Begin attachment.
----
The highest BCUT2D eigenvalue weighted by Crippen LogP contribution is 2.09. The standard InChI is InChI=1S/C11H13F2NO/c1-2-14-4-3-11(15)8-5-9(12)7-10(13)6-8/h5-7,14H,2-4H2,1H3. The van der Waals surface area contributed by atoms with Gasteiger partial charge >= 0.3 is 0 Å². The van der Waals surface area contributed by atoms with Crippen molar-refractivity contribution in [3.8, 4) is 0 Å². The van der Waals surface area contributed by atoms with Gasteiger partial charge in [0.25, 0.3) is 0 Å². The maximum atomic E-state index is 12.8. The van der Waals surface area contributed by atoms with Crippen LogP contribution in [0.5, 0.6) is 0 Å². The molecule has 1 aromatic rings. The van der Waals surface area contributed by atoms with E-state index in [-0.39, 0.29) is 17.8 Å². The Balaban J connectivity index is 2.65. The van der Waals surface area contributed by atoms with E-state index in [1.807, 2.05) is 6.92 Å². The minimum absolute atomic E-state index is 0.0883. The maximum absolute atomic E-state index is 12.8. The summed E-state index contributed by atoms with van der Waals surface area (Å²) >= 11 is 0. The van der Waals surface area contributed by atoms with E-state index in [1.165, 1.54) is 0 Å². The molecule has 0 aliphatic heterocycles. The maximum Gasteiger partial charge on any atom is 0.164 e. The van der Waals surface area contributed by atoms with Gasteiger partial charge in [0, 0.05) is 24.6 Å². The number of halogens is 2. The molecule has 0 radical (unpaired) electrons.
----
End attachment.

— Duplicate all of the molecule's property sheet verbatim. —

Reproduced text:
The highest BCUT2D eigenvalue weighted by Crippen LogP contribution is 2.09. The standard InChI is InChI=1S/C11H13F2NO/c1-2-14-4-3-11(15)8-5-9(12)7-10(13)6-8/h5-7,14H,2-4H2,1H3. The van der Waals surface area contributed by atoms with Gasteiger partial charge >= 0.3 is 0 Å². The van der Waals surface area contributed by atoms with Crippen molar-refractivity contribution in [3.8, 4) is 0 Å². The van der Waals surface area contributed by atoms with Gasteiger partial charge in [0.25, 0.3) is 0 Å². The maximum atomic E-state index is 12.8. The van der Waals surface area contributed by atoms with Crippen LogP contribution in [0.5, 0.6) is 0 Å². The molecule has 1 aromatic rings. The van der Waals surface area contributed by atoms with E-state index in [-0.39, 0.29) is 17.8 Å². The Balaban J connectivity index is 2.65. The van der Waals surface area contributed by atoms with E-state index in [1.807, 2.05) is 6.92 Å². The minimum absolute atomic E-state index is 0.0883. The maximum absolute atomic E-state index is 12.8. The summed E-state index contributed by atoms with van der Waals surface area (Å²) >= 11 is 0. The van der Waals surface area contributed by atoms with E-state index in [1.165, 1.54) is 0 Å². The molecule has 0 aliphatic heterocycles. The maximum Gasteiger partial charge on any atom is 0.164 e. The van der Waals surface area contributed by atoms with Gasteiger partial charge in [0, 0.05) is 24.6 Å². The number of halogens is 2. The molecule has 0 radical (unpaired) electrons.